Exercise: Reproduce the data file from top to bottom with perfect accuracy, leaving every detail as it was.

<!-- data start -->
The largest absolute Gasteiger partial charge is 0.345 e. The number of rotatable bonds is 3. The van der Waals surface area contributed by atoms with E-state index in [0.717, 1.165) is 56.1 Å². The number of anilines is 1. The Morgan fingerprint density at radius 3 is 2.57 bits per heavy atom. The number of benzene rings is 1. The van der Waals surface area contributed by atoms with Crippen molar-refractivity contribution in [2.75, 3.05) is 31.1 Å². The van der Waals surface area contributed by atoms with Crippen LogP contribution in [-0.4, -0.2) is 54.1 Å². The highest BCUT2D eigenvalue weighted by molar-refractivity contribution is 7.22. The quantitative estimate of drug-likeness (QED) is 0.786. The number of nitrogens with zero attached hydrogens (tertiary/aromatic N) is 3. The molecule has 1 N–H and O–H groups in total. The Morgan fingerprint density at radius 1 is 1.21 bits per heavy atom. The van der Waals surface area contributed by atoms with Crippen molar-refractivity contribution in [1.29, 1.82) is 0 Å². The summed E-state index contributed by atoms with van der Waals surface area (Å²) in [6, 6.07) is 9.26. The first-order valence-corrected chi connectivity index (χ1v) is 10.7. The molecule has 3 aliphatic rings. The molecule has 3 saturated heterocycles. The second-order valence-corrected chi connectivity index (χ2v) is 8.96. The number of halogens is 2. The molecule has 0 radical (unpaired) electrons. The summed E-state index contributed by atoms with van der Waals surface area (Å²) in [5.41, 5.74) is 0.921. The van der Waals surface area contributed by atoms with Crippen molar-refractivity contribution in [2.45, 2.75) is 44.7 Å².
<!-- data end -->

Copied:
The largest absolute Gasteiger partial charge is 0.345 e. The number of rotatable bonds is 3. The van der Waals surface area contributed by atoms with E-state index in [0.717, 1.165) is 56.1 Å². The number of anilines is 1. The Morgan fingerprint density at radius 3 is 2.57 bits per heavy atom. The number of benzene rings is 1. The van der Waals surface area contributed by atoms with Crippen molar-refractivity contribution in [2.75, 3.05) is 31.1 Å². The van der Waals surface area contributed by atoms with Crippen LogP contribution in [-0.4, -0.2) is 54.1 Å². The highest BCUT2D eigenvalue weighted by molar-refractivity contribution is 7.22. The quantitative estimate of drug-likeness (QED) is 0.786. The number of nitrogens with zero attached hydrogens (tertiary/aromatic N) is 3. The molecule has 1 N–H and O–H groups in total. The Morgan fingerprint density at radius 1 is 1.21 bits per heavy atom. The van der Waals surface area contributed by atoms with Crippen molar-refractivity contribution in [1.29, 1.82) is 0 Å². The summed E-state index contributed by atoms with van der Waals surface area (Å²) in [6, 6.07) is 9.26. The first-order valence-corrected chi connectivity index (χ1v) is 10.7. The molecule has 3 aliphatic rings. The molecule has 3 saturated heterocycles. The second-order valence-corrected chi connectivity index (χ2v) is 8.96. The number of halogens is 2. The molecule has 0 radical (unpaired) electrons. The summed E-state index contributed by atoms with van der Waals surface area (Å²) in [5.41, 5.74) is 0.921. The van der Waals surface area contributed by atoms with Crippen molar-refractivity contribution in [2.45, 2.75) is 44.7 Å².